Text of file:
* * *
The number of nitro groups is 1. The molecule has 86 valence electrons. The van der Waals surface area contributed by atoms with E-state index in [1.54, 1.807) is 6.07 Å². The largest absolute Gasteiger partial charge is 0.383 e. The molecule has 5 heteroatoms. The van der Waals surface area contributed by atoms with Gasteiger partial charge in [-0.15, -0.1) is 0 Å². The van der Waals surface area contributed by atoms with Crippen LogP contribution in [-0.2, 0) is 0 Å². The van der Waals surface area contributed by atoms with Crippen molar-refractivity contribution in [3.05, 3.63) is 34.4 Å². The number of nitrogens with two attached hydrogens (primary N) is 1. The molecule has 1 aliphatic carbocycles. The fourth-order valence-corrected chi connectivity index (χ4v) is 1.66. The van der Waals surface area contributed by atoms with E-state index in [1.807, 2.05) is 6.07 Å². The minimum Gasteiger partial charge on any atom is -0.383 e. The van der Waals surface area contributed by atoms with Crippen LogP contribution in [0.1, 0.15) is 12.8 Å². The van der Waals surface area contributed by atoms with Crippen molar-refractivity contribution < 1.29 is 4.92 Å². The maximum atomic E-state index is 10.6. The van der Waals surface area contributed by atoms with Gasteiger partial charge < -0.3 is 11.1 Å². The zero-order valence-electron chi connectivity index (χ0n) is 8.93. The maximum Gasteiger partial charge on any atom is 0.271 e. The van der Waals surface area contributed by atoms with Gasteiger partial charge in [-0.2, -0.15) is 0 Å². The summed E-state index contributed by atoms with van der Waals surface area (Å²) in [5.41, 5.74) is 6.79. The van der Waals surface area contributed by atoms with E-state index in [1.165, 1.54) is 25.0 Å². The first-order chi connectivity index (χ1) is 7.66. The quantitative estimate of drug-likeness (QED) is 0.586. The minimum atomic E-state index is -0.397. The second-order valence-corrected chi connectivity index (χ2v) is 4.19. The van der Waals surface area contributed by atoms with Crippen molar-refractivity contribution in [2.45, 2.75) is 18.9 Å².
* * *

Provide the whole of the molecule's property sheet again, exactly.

The number of nitro groups is 1. The molecule has 86 valence electrons. The van der Waals surface area contributed by atoms with E-state index in [1.54, 1.807) is 6.07 Å². The largest absolute Gasteiger partial charge is 0.383 e. The molecule has 5 heteroatoms. The van der Waals surface area contributed by atoms with Gasteiger partial charge in [-0.15, -0.1) is 0 Å². The van der Waals surface area contributed by atoms with Crippen LogP contribution in [-0.2, 0) is 0 Å². The van der Waals surface area contributed by atoms with Crippen molar-refractivity contribution in [3.05, 3.63) is 34.4 Å². The number of nitrogens with two attached hydrogens (primary N) is 1. The molecule has 1 aliphatic carbocycles. The fourth-order valence-corrected chi connectivity index (χ4v) is 1.66. The van der Waals surface area contributed by atoms with E-state index in [1.807, 2.05) is 6.07 Å². The minimum Gasteiger partial charge on any atom is -0.383 e. The van der Waals surface area contributed by atoms with Crippen LogP contribution in [0.1, 0.15) is 12.8 Å². The van der Waals surface area contributed by atoms with Crippen molar-refractivity contribution < 1.29 is 4.92 Å². The maximum atomic E-state index is 10.6. The van der Waals surface area contributed by atoms with Gasteiger partial charge < -0.3 is 11.1 Å². The zero-order valence-electron chi connectivity index (χ0n) is 8.93. The maximum Gasteiger partial charge on any atom is 0.271 e. The van der Waals surface area contributed by atoms with Gasteiger partial charge in [-0.2, -0.15) is 0 Å². The summed E-state index contributed by atoms with van der Waals surface area (Å²) in [5.41, 5.74) is 6.79. The van der Waals surface area contributed by atoms with E-state index in [1.165, 1.54) is 25.0 Å². The first-order chi connectivity index (χ1) is 7.66. The quantitative estimate of drug-likeness (QED) is 0.586. The minimum atomic E-state index is -0.397. The second-order valence-corrected chi connectivity index (χ2v) is 4.19. The van der Waals surface area contributed by atoms with Crippen molar-refractivity contribution in [2.45, 2.75) is 18.9 Å².